Tissue Integration of Synthetic Grafts and the Impact of Soft-Tissue Infection – An Experimental Model

DOI: 10.1515/amma-2015-0097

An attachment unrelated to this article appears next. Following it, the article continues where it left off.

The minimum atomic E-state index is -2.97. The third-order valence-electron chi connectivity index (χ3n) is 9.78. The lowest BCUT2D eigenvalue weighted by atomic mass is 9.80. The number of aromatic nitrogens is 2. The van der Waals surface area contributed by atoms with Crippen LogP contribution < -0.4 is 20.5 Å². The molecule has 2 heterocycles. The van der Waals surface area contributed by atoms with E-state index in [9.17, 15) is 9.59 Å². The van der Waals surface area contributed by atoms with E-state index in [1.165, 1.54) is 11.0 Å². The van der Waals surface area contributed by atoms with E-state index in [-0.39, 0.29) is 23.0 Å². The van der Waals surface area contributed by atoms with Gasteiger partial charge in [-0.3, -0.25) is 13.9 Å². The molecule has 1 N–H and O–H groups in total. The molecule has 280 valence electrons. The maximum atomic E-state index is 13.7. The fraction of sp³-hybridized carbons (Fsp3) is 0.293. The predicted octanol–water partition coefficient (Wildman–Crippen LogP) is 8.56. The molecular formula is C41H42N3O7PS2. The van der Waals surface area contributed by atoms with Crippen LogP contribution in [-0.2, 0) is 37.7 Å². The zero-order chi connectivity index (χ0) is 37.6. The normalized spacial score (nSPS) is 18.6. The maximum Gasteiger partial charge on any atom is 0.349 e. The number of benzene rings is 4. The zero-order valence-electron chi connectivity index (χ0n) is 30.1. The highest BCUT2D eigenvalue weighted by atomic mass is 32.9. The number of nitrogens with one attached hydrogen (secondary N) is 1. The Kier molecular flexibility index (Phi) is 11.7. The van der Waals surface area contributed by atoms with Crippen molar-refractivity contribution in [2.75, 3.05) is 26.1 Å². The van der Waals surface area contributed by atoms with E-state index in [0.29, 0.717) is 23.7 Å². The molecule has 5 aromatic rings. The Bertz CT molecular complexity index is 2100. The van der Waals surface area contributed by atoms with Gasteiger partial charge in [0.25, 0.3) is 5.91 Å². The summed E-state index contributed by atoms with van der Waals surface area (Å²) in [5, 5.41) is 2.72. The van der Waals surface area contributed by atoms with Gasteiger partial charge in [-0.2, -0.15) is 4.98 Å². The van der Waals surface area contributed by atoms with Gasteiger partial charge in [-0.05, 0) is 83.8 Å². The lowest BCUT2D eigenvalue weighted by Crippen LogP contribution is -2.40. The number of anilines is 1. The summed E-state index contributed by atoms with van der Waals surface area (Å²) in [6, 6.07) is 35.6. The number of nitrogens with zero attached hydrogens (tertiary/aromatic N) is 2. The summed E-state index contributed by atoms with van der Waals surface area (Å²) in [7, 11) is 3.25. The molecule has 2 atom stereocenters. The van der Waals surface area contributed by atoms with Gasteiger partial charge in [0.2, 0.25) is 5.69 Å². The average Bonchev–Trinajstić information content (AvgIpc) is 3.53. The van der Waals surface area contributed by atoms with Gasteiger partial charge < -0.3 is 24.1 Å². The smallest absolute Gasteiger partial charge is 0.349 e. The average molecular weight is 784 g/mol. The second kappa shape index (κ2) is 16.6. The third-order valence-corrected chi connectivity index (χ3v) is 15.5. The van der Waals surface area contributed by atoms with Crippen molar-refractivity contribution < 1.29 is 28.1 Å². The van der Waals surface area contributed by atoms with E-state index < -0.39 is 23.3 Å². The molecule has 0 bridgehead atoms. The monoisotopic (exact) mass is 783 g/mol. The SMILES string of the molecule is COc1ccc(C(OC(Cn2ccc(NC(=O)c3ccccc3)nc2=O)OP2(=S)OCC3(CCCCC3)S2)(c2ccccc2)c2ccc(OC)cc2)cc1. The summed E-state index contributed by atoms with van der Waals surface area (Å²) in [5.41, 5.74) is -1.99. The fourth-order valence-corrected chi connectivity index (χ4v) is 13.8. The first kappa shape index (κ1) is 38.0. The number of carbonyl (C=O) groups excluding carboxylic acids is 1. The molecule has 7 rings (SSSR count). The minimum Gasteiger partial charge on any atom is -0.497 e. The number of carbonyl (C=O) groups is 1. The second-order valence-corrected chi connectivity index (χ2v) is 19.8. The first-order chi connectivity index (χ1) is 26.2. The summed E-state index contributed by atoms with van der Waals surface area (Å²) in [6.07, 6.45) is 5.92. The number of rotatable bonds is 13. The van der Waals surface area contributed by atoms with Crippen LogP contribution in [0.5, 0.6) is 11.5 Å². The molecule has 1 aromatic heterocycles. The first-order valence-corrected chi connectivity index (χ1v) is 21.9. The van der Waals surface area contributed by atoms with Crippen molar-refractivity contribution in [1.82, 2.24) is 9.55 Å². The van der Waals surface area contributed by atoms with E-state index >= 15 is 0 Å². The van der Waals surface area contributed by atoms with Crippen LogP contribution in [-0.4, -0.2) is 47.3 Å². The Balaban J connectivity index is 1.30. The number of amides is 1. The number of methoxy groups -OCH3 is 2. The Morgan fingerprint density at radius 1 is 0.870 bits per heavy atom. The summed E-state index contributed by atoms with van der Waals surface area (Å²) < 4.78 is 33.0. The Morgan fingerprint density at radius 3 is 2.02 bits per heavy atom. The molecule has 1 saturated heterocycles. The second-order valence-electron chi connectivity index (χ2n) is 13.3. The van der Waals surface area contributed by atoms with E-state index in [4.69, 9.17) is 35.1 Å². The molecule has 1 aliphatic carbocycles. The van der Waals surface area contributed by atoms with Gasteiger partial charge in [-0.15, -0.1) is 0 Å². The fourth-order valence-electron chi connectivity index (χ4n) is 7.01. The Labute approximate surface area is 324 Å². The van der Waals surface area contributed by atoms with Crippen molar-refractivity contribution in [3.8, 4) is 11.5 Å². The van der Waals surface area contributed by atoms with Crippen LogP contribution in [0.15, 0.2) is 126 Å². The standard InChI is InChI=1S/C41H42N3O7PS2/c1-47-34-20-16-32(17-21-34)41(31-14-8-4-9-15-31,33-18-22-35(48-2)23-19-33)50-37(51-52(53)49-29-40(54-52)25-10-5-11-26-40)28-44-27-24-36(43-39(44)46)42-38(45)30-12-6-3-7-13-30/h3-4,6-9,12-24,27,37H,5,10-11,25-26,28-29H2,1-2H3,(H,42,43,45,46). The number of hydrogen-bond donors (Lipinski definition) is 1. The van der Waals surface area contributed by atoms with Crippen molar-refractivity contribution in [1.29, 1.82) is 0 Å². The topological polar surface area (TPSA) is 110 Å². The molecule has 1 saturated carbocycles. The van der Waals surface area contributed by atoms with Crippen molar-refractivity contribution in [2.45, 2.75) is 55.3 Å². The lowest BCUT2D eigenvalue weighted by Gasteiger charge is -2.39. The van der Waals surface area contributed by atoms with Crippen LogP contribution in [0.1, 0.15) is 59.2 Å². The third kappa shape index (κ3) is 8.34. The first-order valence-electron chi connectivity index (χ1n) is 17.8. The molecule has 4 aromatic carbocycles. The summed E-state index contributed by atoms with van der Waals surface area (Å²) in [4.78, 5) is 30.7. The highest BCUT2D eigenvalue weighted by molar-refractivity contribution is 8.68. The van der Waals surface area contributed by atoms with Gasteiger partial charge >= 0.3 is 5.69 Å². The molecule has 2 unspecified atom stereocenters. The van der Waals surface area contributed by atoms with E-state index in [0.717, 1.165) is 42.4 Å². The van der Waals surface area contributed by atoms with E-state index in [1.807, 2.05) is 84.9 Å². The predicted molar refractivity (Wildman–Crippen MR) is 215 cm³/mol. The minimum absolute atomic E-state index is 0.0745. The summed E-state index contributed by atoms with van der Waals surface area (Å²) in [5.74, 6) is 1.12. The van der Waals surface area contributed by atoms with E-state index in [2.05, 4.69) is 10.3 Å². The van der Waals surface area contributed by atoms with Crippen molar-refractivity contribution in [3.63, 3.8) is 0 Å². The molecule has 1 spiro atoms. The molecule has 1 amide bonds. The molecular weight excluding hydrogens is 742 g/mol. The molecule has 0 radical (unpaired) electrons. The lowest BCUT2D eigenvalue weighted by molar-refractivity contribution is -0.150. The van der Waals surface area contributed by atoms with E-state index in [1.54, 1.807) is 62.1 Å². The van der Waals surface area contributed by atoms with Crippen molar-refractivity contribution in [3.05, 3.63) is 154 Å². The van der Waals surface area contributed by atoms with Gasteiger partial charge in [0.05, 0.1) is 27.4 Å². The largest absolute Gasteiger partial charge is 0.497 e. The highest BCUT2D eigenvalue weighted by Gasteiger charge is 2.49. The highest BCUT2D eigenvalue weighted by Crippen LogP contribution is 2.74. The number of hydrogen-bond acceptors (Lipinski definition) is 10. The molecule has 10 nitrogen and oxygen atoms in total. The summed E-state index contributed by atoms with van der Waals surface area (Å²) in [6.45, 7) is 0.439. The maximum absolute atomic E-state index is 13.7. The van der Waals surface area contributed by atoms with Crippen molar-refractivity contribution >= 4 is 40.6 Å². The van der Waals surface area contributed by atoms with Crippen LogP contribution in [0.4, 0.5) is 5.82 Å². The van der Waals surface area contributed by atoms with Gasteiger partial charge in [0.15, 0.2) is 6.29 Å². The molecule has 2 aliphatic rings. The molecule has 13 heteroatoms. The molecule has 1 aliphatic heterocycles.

Objective: Starting with the ‘Vinyon-N-revolution’ of the 50’s, there has been a constant interest in understanting tissue integration, or the so-called graft healing process, as well as its relationship with infection. In this study we present an experimental animal model designed to assess tissue integration of different graft materials, and their reaction to the presence of infection. Methods: Synthetic grafts (knitted Dacron®, woven Dacron®, silver-impregnated Dacron® and Gore-Tex®) were implanted subfascially in the interscapular region of Wistar rats. Animals were divided into a control group and an infected group, with infection induced using bacterial suspensions of standard strains of Staphylococcus aureus, Staphylococcus epidermidis, and Escherichia coli. Implants were retrieved at 2 and 4 weeks postoperatively in the control group and at 1, 2 and 3 weeks postoperatively in theinfected group. Retrieved grafts were assessed bacteriologically and morpho-pathologically. Results: All microorganisms produced clinically evident infections, with positive blood cultures in case of E. coli. Staphylococci produced more massive infections on Dacron® grafts, except for the silver-impregnated version, while E. coli produced more significant infections on Gore-Tex® grafts. Morpho-pathologically Dacron® grafts behaved poorly, with ocassional complete structural compromise, and no difference between the conventional and the silver-impregnated type. The Gore-Tex® graft showed a consistent structural resistance throughout the study period. Conclusions: Although the silver-impregnated graft inhibited bacterial growth, it was poorly tolerated by the host tissue. In contrast, Gore-Tex® grafts showed more massive infection, especially with E. coli, but kept their structural integrity surprisingly well.

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